Jacob of Sarug’s Homily on Simon Peter, when Our Lord said ‘Get behind Me, Satan.’ ed. Adam Carter McCollum, Gorgias Press
The title of this work is the Homily on Simon Peter, when Our Lord said ‘Get behind Me, Satan’. I think that reading this sermon, more than my reading of any other, has shown me that Jacob and the ancient Syriac writers were expressing in poetry and in biblical images what we would today say in a prose narrative, part doctrine, part moral exhortation. The basis of Jacob’s story is Matthew 16:23, but let us place that verse in its context:
From that time Jesus began to show to His disciples that He must go to Jerusalem, and suffer many things from the elders and chief priests and scribes, and be killed, and be raised the third day. Then Peter took Him aside and began to rebuke Him, saying, “Far be it from You, Lord; this shall not happen to You!” But He turned and said to Peter, “Get behind Me, Satan! You are an offense to Me, for you are not mindful of the things of God, but the things of men.”
Then Jesus said to His disciples, “If anyone desires to come after Me, let him deny himself, and take up his cross, and follow Me. For whoever desires to save his life will lose it, but whoever loses his life for My sake will find it. For what profit is it to a man if he gains the whole world, and loses his own soul? Or what will a man give in exchange for his soul? For the Son of Man will come in the glory of His Father with His angels, and then He will reward each according to his works.
The essence of what St Jacob says is this: that by wishing the Lord would not suffer and die, Simon Peter was wishing for something which would mean that the Lord would not triumph over suffering and death. That is, it seemed to be in the Lord’s best interests not to die, but in fact, His Passion and Death was the fulfilment of His very incarnation.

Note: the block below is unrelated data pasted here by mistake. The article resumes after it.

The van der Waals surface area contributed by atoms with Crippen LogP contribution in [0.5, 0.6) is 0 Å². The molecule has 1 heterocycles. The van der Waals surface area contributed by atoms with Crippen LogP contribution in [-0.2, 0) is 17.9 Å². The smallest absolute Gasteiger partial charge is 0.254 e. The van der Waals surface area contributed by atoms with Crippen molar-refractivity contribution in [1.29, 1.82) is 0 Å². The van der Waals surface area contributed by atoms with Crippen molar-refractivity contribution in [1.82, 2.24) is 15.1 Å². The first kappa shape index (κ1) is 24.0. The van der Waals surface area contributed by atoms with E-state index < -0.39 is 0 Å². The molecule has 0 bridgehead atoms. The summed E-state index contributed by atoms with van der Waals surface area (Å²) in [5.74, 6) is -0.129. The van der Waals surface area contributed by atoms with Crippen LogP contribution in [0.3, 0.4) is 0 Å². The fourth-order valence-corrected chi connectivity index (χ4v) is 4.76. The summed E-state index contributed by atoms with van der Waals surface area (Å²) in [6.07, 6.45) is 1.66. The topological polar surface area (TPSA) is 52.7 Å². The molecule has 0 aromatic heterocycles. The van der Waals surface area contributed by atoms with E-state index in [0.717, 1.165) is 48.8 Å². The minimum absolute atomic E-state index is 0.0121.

Now, what St Jacob is saying through this poetry, and by speaking solely about the Lord, St Peter, the devil, and the narrative of Matthew 16 is this: it is only by suffering and death that we come to the fulfilment of our own lives. Suffering is now an inescapable part of human reality, (perhaps even of cosmic reality), but it cannot be defeated by fleeing from it, it must be confronted head on. Hence I have set out the longer passage where the Lord tells us that to follow Him we must take up our own crosses as He has (i.e. to accept suffering and death). But not a word like that is found in the text. Yet, that is what the whole of the text is about. Jacob’s language is the language of biblical imagery, but we are so unused to it, possibly as a result of the “higher biblical criticism,” that we only see stories where Christians, for about one thousand five hundred years saw truths written into the biblical narrative itself.
This all relates to what I wrote last week about St Ephrem’s teaching that the Cross is the basic pattern of human existence: that is, like the Lord, our lives are potentially the taking of flesh, suffering in obedience to God and in submission to His will, and then rising in the Resurrection to join Him in the Beatific Vision. http://www.fryuhanna.com/2021/09/03/the-holy-cross-as-a-type/